Seventeen-year-old Anouk envies the human world, where people known as Pretties lavish themselves in fast cars, high fashion, and have the freedom to fall in love. But Anouk can never have those things, because she is not really human. Enchanted from animal to human girl and forbidden to venture beyond her familiar Parisian prison, Anouk is a Beastie: destined for a life surrounded by dust bunnies and cinders serving Mada Vittora, the evil witch who spelled her into existence. That is, until one day she finds her mistress murdered in a pool of blood—and Anouk is accused of the crime.
Now, the world she always dreamed of is rife with danger. Pursued through Paris by the underground magical society known as the Haute, Anouk and her fellow Beasties only have three days to find the real killer before the spell keeping them human fades away. If they fail, they will lose the only lives they’ve ever known…but if they succeed, they could be more powerful than anyone ever bargained for.
From New York Times bestselling author Megan Shepherd, Grim Lovelies is an epic and glittering YA fantasy. Prepare to be spellbound by the world of Grim Lovelies, where secrets have been long buried, friends can become enemies, and everything—especially humanity—comes at a price.
I picked up an ARC of GRIM LOVELIES with a friend at YALLWEST. We'd been eating lunch and chatting with our writing group, and a huge long line had grown on a path nearby. My friend decided she wanted to try to get a copy, as the drop was just about to happen, and we lucked out. We did NOT manage to get a macaron--those ran out just before we reached the front of the line--but did get some nice GRIM LOVELIES swag (lip balm) and some fizzy apple cider in fancy gold cups.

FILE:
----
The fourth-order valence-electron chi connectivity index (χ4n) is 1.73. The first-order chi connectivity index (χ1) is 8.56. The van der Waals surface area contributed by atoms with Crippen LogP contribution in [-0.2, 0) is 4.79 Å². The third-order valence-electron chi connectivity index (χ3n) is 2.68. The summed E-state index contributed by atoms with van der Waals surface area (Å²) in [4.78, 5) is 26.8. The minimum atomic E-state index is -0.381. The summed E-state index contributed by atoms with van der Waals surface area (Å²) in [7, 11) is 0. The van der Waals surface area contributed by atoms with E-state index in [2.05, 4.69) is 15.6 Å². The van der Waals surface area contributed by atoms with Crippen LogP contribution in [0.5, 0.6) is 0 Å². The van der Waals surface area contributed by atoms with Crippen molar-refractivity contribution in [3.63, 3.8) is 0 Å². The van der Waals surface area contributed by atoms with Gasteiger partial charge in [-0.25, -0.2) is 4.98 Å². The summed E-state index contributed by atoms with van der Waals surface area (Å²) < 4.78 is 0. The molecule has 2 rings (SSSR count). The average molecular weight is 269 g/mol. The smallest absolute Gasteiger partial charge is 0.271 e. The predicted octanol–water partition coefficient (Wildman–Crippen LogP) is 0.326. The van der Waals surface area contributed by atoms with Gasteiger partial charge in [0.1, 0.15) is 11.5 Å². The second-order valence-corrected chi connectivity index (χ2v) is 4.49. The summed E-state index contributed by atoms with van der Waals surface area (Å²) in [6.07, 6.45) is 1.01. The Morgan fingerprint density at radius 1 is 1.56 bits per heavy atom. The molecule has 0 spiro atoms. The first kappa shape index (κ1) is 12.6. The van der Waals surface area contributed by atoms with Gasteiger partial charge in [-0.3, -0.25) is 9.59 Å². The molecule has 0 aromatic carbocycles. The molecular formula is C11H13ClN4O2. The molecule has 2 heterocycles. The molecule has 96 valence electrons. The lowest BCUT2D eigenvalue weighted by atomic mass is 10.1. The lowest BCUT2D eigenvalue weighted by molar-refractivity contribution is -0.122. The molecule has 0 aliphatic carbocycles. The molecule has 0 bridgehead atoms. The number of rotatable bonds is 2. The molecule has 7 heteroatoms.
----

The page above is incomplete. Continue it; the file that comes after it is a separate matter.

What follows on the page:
We had a feeling right away that we had scored a special book. The cover was stunning, and the blurb on the back was enticing. But when I dove into the book a couple days after the festival, I found myself completely swept up by the writing. Megan Shepherd has said the story was somewhat inspired by the idea of the animals turned into a coachman and horses for Cinderella, and there are nice little hints of that in the story, but her book manages to be something completely original while drawing upon and remixing the power of fairy tales.
The stakes are through the roof nearly right away, and the book fully explores the duality of its characters and setting--balancing the magical, less modern world with contemporary Paris and France, following the "Beasties" who struggle to maintain their human forms, and observing the fine yet important line between loving and using someone. Respecting and empowering oneself while navigating relationships among friends and the greater world will appeal to teen readers.
There were several specific elements I really enjoyed. The goblins which ended up playing an important part were fun and I loved how their fashion sense played into the human world. I want a teacup on a chain like a pocket watch! The found family ended up being highly satisfying, each character offering fun personality. What I was impressed by was how no one character fell into a stereotype--it took time for each to develop. And the main character had a most satisfying arc. Anouk starts out so young and unworldly, and watching her develop and begin to get a taste of her power was wonderful. While the ending of this first book of a duology was dark, as Shepherd is known for, I didn't find it frustrating. I was swept up in the stunning conclusion that is, like the gargoyle Anouk comes across early on in the book, beautiful and ugly all at once.